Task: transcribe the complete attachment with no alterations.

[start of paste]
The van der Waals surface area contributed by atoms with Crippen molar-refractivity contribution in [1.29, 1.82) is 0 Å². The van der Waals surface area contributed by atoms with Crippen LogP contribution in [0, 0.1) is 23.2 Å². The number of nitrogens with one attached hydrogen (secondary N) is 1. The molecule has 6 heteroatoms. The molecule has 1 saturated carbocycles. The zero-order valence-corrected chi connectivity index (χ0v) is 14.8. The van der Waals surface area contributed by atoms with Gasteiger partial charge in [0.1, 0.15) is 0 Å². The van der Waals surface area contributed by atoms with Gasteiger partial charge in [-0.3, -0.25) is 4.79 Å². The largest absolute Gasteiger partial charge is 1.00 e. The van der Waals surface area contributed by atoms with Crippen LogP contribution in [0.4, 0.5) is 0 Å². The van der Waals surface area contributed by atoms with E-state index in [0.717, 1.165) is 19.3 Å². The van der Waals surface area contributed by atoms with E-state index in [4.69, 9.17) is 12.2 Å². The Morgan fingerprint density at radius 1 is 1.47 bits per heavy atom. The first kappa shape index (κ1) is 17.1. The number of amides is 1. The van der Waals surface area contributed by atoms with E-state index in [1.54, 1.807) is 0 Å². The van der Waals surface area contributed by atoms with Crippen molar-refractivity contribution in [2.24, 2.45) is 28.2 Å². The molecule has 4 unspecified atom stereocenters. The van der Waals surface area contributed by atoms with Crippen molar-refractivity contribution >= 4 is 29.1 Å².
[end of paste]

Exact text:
The van der Waals surface area contributed by atoms with Crippen molar-refractivity contribution in [1.29, 1.82) is 0 Å². The van der Waals surface area contributed by atoms with Crippen LogP contribution in [0, 0.1) is 23.2 Å². The number of nitrogens with one attached hydrogen (secondary N) is 1. The molecule has 6 heteroatoms. The molecule has 1 saturated carbocycles. The zero-order valence-corrected chi connectivity index (χ0v) is 14.8. The van der Waals surface area contributed by atoms with Gasteiger partial charge in [0.1, 0.15) is 0 Å². The van der Waals surface area contributed by atoms with Gasteiger partial charge in [-0.3, -0.25) is 4.79 Å². The largest absolute Gasteiger partial charge is 1.00 e. The van der Waals surface area contributed by atoms with Crippen LogP contribution in [0.4, 0.5) is 0 Å². The van der Waals surface area contributed by atoms with E-state index in [0.717, 1.165) is 19.3 Å². The van der Waals surface area contributed by atoms with E-state index in [4.69, 9.17) is 12.2 Å². The Morgan fingerprint density at radius 1 is 1.47 bits per heavy atom. The first kappa shape index (κ1) is 17.1. The number of amides is 1. The van der Waals surface area contributed by atoms with E-state index in [1.54, 1.807) is 0 Å². The van der Waals surface area contributed by atoms with Crippen molar-refractivity contribution in [2.24, 2.45) is 28.2 Å². The molecule has 4 unspecified atom stereocenters. The van der Waals surface area contributed by atoms with Crippen molar-refractivity contribution >= 4 is 29.1 Å².